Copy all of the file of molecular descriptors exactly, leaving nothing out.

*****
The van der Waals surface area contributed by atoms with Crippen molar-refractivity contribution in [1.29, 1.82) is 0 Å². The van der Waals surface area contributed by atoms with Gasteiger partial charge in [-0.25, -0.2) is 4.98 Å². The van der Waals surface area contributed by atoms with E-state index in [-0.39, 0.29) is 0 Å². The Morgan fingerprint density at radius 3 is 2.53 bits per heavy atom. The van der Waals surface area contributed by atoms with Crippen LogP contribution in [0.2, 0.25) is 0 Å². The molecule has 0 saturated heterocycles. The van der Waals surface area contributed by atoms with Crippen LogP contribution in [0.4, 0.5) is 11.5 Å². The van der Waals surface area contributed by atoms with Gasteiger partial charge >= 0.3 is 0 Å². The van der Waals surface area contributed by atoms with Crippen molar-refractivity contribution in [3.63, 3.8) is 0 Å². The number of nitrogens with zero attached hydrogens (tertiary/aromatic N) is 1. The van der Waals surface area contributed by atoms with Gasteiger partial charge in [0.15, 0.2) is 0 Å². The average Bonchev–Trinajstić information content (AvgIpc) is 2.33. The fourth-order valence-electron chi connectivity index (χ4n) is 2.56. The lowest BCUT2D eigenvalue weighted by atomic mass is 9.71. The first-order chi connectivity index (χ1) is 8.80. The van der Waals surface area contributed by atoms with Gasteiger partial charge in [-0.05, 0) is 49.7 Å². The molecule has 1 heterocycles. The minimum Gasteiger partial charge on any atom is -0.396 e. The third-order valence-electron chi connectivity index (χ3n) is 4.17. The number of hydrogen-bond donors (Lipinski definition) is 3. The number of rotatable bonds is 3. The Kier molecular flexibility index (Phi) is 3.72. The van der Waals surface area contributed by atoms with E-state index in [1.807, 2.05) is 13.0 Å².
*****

The van der Waals surface area contributed by atoms with Crippen molar-refractivity contribution in [1.29, 1.82) is 0 Å². The van der Waals surface area contributed by atoms with Gasteiger partial charge in [-0.25, -0.2) is 4.98 Å². The van der Waals surface area contributed by atoms with E-state index in [-0.39, 0.29) is 0 Å². The Morgan fingerprint density at radius 3 is 2.53 bits per heavy atom. The van der Waals surface area contributed by atoms with Crippen LogP contribution in [0.2, 0.25) is 0 Å². The molecule has 0 saturated heterocycles. The van der Waals surface area contributed by atoms with Crippen LogP contribution in [0.4, 0.5) is 11.5 Å². The van der Waals surface area contributed by atoms with Gasteiger partial charge >= 0.3 is 0 Å². The van der Waals surface area contributed by atoms with Crippen molar-refractivity contribution in [3.63, 3.8) is 0 Å². The number of nitrogens with zero attached hydrogens (tertiary/aromatic N) is 1. The van der Waals surface area contributed by atoms with Gasteiger partial charge in [0.15, 0.2) is 0 Å². The average Bonchev–Trinajstić information content (AvgIpc) is 2.33. The fourth-order valence-electron chi connectivity index (χ4n) is 2.56. The lowest BCUT2D eigenvalue weighted by atomic mass is 9.71. The first-order chi connectivity index (χ1) is 8.80. The van der Waals surface area contributed by atoms with Gasteiger partial charge in [-0.05, 0) is 49.7 Å². The molecule has 1 heterocycles. The minimum Gasteiger partial charge on any atom is -0.396 e. The third-order valence-electron chi connectivity index (χ3n) is 4.17. The number of hydrogen-bond donors (Lipinski definition) is 3. The number of rotatable bonds is 3. The Kier molecular flexibility index (Phi) is 3.72. The van der Waals surface area contributed by atoms with E-state index in [1.807, 2.05) is 13.0 Å².